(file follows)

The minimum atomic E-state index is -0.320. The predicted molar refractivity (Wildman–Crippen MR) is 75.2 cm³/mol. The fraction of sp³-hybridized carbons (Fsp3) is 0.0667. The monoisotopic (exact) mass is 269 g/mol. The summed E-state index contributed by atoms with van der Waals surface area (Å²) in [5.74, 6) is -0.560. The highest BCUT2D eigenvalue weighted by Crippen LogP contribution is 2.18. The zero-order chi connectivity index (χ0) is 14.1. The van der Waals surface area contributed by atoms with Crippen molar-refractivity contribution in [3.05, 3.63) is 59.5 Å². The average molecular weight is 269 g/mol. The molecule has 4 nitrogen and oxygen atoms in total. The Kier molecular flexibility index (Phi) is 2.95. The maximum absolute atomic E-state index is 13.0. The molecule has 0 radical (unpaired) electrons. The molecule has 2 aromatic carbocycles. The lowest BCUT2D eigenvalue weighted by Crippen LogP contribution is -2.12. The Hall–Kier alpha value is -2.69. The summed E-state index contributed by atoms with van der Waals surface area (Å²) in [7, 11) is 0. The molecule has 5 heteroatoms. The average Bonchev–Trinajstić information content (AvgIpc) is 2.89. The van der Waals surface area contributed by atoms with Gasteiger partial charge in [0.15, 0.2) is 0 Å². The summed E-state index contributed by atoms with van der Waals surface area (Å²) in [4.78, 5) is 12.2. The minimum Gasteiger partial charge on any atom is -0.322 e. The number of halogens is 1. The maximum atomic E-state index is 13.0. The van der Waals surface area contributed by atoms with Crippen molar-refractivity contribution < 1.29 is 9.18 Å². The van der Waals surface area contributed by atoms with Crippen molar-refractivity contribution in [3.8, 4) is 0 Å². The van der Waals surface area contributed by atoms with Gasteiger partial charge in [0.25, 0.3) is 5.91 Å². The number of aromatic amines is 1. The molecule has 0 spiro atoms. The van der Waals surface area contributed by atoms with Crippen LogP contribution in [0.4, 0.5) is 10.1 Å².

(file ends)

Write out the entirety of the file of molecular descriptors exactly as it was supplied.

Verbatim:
The minimum atomic E-state index is -0.320. The predicted molar refractivity (Wildman–Crippen MR) is 75.2 cm³/mol. The fraction of sp³-hybridized carbons (Fsp3) is 0.0667. The monoisotopic (exact) mass is 269 g/mol. The summed E-state index contributed by atoms with van der Waals surface area (Å²) in [5.74, 6) is -0.560. The highest BCUT2D eigenvalue weighted by Crippen LogP contribution is 2.18. The zero-order chi connectivity index (χ0) is 14.1. The van der Waals surface area contributed by atoms with Crippen molar-refractivity contribution in [3.05, 3.63) is 59.5 Å². The average molecular weight is 269 g/mol. The molecule has 4 nitrogen and oxygen atoms in total. The Kier molecular flexibility index (Phi) is 2.95. The maximum absolute atomic E-state index is 13.0. The molecule has 0 radical (unpaired) electrons. The molecule has 2 aromatic carbocycles. The lowest BCUT2D eigenvalue weighted by Crippen LogP contribution is -2.12. The Hall–Kier alpha value is -2.69. The summed E-state index contributed by atoms with van der Waals surface area (Å²) in [7, 11) is 0. The molecule has 5 heteroatoms. The average Bonchev–Trinajstić information content (AvgIpc) is 2.89. The van der Waals surface area contributed by atoms with Gasteiger partial charge in [0.15, 0.2) is 0 Å². The summed E-state index contributed by atoms with van der Waals surface area (Å²) in [4.78, 5) is 12.2. The minimum Gasteiger partial charge on any atom is -0.322 e. The number of halogens is 1. The maximum atomic E-state index is 13.0. The van der Waals surface area contributed by atoms with Crippen molar-refractivity contribution < 1.29 is 9.18 Å². The van der Waals surface area contributed by atoms with Crippen molar-refractivity contribution in [3.8, 4) is 0 Å². The van der Waals surface area contributed by atoms with Gasteiger partial charge in [0.25, 0.3) is 5.91 Å². The number of aromatic amines is 1. The molecule has 0 spiro atoms. The van der Waals surface area contributed by atoms with Crippen LogP contribution in [0.4, 0.5) is 10.1 Å².